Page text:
Biological Adaptaton Due to Pressure and Light Levels in the Sea

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Biological adaptations to high pressure and low light levels found in deep sea

Living in the deep sea can be highly challenging and has high obstacles that need to be overcome, with a large percent of the worlds sea life living at depths greater than 1km. Two of the biggest problems with living in the deep sea is the high pressure and low light levels that the organisms have had to overcome in order to survive.

Organisms that live in such deep depths have to face the simple fact that light dissipates in the waters and the deeper you go the less light is available for the organisms. Light intensity declines by approximately 2.6 log units in the first 100m but less rapidly below that due to the increased clarity of the water with depth. At approximately 1000m there is no visible light left, it is simply pitch black, and it is the blue wave length that penetrates the furthest while reds penetrate the least. As a result to this, organisms have adapted specific features to overcome these testing conditions and have therefore developed good optical systems despite the fact that they live in complete darkness.

The way some organisms have adapted to the extreme light levels is through developing specialised ear structures called the otoliths. The otoliths allows these deep sea species to hear the environment that surrounds them rather than seeing it(H. Hight, 2009). This structure is found in all fish, however, in some deep sea species it has been found to be much larger than others and as a result it is said to play one the most important roles in helping the organisms to survive in the dark. They use this heightened sense of hearing for hunting, much like bats, by pin pointing where the disturbance in the surrounding water is comin...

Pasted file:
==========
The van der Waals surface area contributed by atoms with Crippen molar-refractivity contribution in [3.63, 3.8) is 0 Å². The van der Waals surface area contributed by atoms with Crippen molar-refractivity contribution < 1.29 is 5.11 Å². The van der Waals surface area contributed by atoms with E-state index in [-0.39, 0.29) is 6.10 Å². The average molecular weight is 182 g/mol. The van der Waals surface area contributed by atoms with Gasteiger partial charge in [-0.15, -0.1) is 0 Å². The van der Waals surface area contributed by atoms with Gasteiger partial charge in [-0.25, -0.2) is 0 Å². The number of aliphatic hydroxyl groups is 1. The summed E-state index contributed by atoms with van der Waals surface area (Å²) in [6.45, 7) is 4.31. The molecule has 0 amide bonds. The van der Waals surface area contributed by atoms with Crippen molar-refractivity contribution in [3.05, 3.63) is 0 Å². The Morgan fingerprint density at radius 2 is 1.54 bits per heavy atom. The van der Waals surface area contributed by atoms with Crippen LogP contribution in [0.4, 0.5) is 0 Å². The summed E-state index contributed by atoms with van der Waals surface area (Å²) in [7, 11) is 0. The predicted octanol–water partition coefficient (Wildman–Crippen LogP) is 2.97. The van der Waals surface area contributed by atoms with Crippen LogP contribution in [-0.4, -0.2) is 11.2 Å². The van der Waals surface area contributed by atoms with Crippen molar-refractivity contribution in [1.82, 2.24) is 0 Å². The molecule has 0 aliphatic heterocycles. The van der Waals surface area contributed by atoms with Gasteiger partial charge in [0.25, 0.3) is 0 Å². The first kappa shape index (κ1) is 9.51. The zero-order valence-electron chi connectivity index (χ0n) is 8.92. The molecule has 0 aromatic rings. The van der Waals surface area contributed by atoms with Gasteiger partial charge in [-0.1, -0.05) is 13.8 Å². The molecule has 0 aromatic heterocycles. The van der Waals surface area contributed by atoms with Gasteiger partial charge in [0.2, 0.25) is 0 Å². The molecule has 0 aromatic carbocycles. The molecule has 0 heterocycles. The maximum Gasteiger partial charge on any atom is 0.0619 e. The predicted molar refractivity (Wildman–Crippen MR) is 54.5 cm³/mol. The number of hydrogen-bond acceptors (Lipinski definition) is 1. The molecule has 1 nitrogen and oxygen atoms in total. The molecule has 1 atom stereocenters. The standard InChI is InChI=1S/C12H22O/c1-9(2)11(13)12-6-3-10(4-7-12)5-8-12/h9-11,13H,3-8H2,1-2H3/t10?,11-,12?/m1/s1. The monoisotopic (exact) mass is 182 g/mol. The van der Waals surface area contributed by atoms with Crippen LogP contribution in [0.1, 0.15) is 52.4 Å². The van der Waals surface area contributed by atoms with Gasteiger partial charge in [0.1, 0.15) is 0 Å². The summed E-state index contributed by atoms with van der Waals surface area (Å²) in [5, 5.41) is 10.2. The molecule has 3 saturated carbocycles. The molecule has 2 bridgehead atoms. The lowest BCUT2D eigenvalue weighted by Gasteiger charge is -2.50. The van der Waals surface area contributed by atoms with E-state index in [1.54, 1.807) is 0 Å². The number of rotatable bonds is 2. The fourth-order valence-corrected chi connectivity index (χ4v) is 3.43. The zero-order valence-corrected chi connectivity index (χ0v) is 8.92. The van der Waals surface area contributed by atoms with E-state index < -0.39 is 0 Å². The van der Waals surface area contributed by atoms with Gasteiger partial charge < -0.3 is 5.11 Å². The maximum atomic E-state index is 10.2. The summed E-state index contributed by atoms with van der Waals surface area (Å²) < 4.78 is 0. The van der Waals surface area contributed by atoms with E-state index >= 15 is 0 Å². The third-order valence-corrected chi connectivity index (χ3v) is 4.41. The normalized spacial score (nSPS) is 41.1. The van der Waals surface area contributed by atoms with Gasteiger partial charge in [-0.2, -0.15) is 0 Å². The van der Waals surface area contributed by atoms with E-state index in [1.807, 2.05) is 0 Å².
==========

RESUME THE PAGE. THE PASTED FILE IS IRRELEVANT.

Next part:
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...e form of lipids reserve. lipids provide solutions to membrane fluidity regulation at high pressure. A lipids crystal like state which allows the movement of enzymes and transmembrane proteins is key for heathy membrane function (MacDonald, A.G. 1997). Deep-sea species have a higher degree of fluidity, so that under higher hydrostatic pressure and lower temperature, the membrane fluidity is kept within the optimal range for function. This could be an imperative adaptation to the survival of the deep sea organisms.

References
1. The Biology of the Deep Ocean, P. Herring, Oxford Univ. Press, 2001
2. Deep-Sea Fishes, D.J. Randall & A.P. Farrell, Academic Press, 1997
3. Deep Sea Fish See with Sound, H. Hight, 2009
4. MacDonald, A.G. (1997). Hydrostatic pressure as an environmental factor in life processes. Comparative Biochemistry and Physiology, 116A, 291-297.

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